Yes, that’s right. Plants take in their required amount of water from the soil so watering the soil around the root zone (away from the stem) is most beneficial to the soil micro-organisms, and therefore the plant.

Equally critical is knowing that plants need moist soil rather than wet or submerged soil. Moist soil enables the water to break down necessary components in the soil into a small enough size to be absorbed through the plant’s root system. Over watering can lead to loss of nutrients and minerals and also decrease aeration.

Plants should be watered early in the morning and not late in the evening. Plant diseases are known to spread in wet, dark conditions and when we water in the late evening, water tends to stay on the leaves, making the plant more susceptible to catch mildew (a fungal disease). In daytime, if water does get on the leaves, it has a chance to dry out in the sunlight. Also, plants need water mainly during daylight to produce food, so watering early morning would ensure that they are able to carry out their activity.

Gardens are completely dependent on our watering and so it needs to be planned and regular. Erratic watering stresses the plants. Allowing the soil to dry out completely between watering is not a good idea and works only for specific plants. Most plants require consistently moist soil conditions.

How do you water plants?

For an urban home garden, there are several ways to water from the simple bucket and mug or rose-can (can with a shower-head nozzle) to the more planned drip irrigation mechanism.

Adopt a method that is best suited for you and one that does not waste water. As far as possible, try to harvest rainwater. Reuse grey water – i.e. water used for washing clothes or vessels for use in the garden. But remember this is only if we avoid synthetic detergents and use natural alternatives or other powders.

Mulched soil has greater water retention capacity and also provides nutrients. It is best suited for a garden. If you have a rooftop garden, ensure windbreaks to prevent uprooting of plants.

Paying attention to the health of the soil is the most important aspect of a plant’s health. Ensuring a well-proportioned mix of sand, red earth, compost and soil-building material (like cocopeat) is essential to make the soil loose, porous and to increase its water retention capacity.

The needs of each plant are different and so plan your gardening activity accordingly taking care of each plant to have a healthy and lively garden.

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WHERE’S MY WATER?

WaterBangalore is largely dependent on groundwater. The largest source of water in Bangalore apart from Cauvery water is from borewells.

We are pulling water that has been down there for hundreds of years, that is somebody else’s right as much as it is ours. And the breach of this right can be clearly seen with unequal resource allocation.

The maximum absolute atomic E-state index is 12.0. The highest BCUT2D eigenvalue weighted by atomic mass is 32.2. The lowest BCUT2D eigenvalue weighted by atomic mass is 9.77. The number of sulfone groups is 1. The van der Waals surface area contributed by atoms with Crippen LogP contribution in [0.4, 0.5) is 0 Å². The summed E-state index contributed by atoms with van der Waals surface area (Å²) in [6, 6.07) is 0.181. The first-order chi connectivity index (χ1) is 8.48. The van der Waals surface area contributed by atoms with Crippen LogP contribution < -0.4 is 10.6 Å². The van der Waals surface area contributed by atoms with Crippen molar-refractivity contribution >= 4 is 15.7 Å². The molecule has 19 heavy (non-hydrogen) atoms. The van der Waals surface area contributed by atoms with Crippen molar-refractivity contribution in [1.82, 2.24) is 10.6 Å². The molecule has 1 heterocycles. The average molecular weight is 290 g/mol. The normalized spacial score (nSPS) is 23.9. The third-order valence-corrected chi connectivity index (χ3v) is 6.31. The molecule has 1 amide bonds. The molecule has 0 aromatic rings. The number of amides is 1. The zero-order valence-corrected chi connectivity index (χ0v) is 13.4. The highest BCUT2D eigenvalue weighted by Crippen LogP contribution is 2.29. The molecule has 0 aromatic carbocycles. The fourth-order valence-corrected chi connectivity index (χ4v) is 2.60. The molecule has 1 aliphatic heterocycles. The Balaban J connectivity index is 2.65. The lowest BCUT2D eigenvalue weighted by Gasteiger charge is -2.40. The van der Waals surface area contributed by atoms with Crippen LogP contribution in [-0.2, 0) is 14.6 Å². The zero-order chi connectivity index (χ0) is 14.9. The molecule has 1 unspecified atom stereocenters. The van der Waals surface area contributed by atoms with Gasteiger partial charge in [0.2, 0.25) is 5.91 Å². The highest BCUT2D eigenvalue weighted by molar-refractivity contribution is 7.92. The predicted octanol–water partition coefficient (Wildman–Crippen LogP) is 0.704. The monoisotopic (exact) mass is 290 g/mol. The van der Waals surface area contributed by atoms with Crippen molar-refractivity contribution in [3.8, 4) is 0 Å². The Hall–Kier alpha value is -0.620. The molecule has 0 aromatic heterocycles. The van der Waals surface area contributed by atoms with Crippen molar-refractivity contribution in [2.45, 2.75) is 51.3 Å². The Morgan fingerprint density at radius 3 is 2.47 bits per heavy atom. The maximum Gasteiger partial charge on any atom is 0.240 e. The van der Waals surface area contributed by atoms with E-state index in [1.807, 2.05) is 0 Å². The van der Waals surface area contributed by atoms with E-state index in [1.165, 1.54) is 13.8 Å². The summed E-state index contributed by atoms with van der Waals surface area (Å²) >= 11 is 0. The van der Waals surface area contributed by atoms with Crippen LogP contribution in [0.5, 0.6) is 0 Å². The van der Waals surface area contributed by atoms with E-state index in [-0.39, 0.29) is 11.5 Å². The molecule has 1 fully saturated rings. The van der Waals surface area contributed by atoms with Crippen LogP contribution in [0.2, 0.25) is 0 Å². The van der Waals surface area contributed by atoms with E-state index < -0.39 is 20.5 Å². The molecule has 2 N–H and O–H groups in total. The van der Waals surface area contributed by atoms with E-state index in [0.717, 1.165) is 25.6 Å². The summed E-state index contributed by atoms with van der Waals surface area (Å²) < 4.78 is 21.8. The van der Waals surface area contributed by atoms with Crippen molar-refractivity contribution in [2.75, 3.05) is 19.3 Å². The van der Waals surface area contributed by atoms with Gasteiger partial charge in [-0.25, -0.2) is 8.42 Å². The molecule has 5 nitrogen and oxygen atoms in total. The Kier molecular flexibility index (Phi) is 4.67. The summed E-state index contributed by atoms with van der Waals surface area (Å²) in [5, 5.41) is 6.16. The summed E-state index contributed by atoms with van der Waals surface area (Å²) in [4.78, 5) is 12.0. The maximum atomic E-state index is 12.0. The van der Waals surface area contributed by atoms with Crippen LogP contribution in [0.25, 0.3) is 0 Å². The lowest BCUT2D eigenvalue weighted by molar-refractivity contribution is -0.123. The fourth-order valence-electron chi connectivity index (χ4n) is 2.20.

How do we get Ground water?

We all live above spaces between soil particles and cracks, fissures and faults in the rocks, which are known as aquifers. Water in these aquifers is rainwater that has trickled down and percolated into the earth. The aquifers are spread independent of property or administrative boundaries. Each time we pull out water from the ground, we are possibly denying someone else of their source of water.

The geology of Bangalore, and most of the Deccan plateau, is hard-rock geology. This type of geological setting is composed of three layers- the top soil where the plants grow, the weathered zone below the top soil and the hard rock. The weathered zone is actually crushed version of the hard rock which holds water in the pores and spaces in between the particles.

When it rains and water percolates down, it passes through the weathered zone and then into the hard rock fissures. A large connected set of fissures, in effect one single body of water under the ground, is called an aquifer. Aquifers in the hard rock are called ‘confined aquifers’ as they are under pressure. Water in the weathered zone is shallow and is referred to as shallow unconfined aquifer and they can travel laterally into the soil. Open wells up to depths of around 80 feet in Bangalore were meant to access water in the shallow unconfined aquifers. Over time these have been dried out, except in certain parts of Bangalore. After open wells started drying, people started digging borewells which were going deeper and picking up water from the fissures in rocks – or from confined aquifers. It is important to note that confined aquifers take more time to recharge the unconfined aquifers.

It’s difficult to predict where you get water in deeper confined aquifers.  At depths of 100 to 650 feet, there are a lot of fissures through which water trickles in. There is no way to predict, other than testing each site.

When you dig a borewell and start pulling water out, you are emptying the water in the aquifers which is a finite amount. The process by which water enters into these fissures is called recharge. This can be natural or artificial. Since there is only a finite amount of water underneath, we cannot endlessly keep pumping out water.